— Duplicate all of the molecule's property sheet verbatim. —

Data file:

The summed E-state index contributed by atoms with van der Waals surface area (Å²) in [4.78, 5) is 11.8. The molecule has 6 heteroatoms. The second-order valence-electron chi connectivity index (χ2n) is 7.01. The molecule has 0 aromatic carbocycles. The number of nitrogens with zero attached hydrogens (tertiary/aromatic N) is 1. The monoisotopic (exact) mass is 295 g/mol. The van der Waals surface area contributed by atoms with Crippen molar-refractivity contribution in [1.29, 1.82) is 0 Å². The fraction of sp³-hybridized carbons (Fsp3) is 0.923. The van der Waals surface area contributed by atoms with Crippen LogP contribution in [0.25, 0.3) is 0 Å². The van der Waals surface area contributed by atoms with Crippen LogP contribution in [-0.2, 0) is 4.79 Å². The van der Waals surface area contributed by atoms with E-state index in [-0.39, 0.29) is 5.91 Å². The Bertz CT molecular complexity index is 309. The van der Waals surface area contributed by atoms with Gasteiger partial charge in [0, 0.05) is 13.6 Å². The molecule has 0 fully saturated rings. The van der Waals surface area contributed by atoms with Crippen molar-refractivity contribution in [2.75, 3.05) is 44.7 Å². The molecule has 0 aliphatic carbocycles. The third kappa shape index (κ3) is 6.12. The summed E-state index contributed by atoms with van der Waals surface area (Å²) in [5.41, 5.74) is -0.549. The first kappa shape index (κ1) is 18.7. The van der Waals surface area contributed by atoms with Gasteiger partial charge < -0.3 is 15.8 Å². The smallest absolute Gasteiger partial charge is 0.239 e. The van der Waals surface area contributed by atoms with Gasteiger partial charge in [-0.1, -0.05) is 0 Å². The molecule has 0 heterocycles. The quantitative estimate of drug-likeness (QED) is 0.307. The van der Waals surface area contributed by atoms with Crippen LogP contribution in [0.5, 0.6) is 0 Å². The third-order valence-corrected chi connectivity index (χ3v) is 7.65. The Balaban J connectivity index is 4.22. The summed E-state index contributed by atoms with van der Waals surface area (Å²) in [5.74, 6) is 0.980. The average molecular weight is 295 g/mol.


The summed E-state index contributed by atoms with van der Waals surface area (Å²) in [4.78, 5) is 11.8. The molecule has 6 heteroatoms. The second-order valence-electron chi connectivity index (χ2n) is 7.01. The molecule has 0 aromatic carbocycles. The number of nitrogens with zero attached hydrogens (tertiary/aromatic N) is 1. The monoisotopic (exact) mass is 295 g/mol. The van der Waals surface area contributed by atoms with Crippen molar-refractivity contribution in [1.29, 1.82) is 0 Å². The fraction of sp³-hybridized carbons (Fsp3) is 0.923. The van der Waals surface area contributed by atoms with Crippen LogP contribution in [0.25, 0.3) is 0 Å². The van der Waals surface area contributed by atoms with Crippen LogP contribution in [-0.2, 0) is 4.79 Å². The van der Waals surface area contributed by atoms with E-state index in [-0.39, 0.29) is 5.91 Å². The Bertz CT molecular complexity index is 309. The van der Waals surface area contributed by atoms with Gasteiger partial charge in [0, 0.05) is 13.6 Å². The molecule has 0 fully saturated rings. The van der Waals surface area contributed by atoms with Crippen molar-refractivity contribution in [2.75, 3.05) is 44.7 Å². The molecule has 0 aliphatic carbocycles. The third kappa shape index (κ3) is 6.12. The summed E-state index contributed by atoms with van der Waals surface area (Å²) in [5.41, 5.74) is -0.549. The first kappa shape index (κ1) is 18.7. The van der Waals surface area contributed by atoms with Gasteiger partial charge < -0.3 is 15.8 Å². The smallest absolute Gasteiger partial charge is 0.239 e. The van der Waals surface area contributed by atoms with Gasteiger partial charge in [-0.1, -0.05) is 0 Å². The molecule has 0 heterocycles. The quantitative estimate of drug-likeness (QED) is 0.307. The van der Waals surface area contributed by atoms with Crippen LogP contribution in [0.5, 0.6) is 0 Å². The third-order valence-corrected chi connectivity index (χ3v) is 7.65. The Balaban J connectivity index is 4.22. The summed E-state index contributed by atoms with van der Waals surface area (Å²) in [5.74, 6) is 0.980. The average molecular weight is 295 g/mol.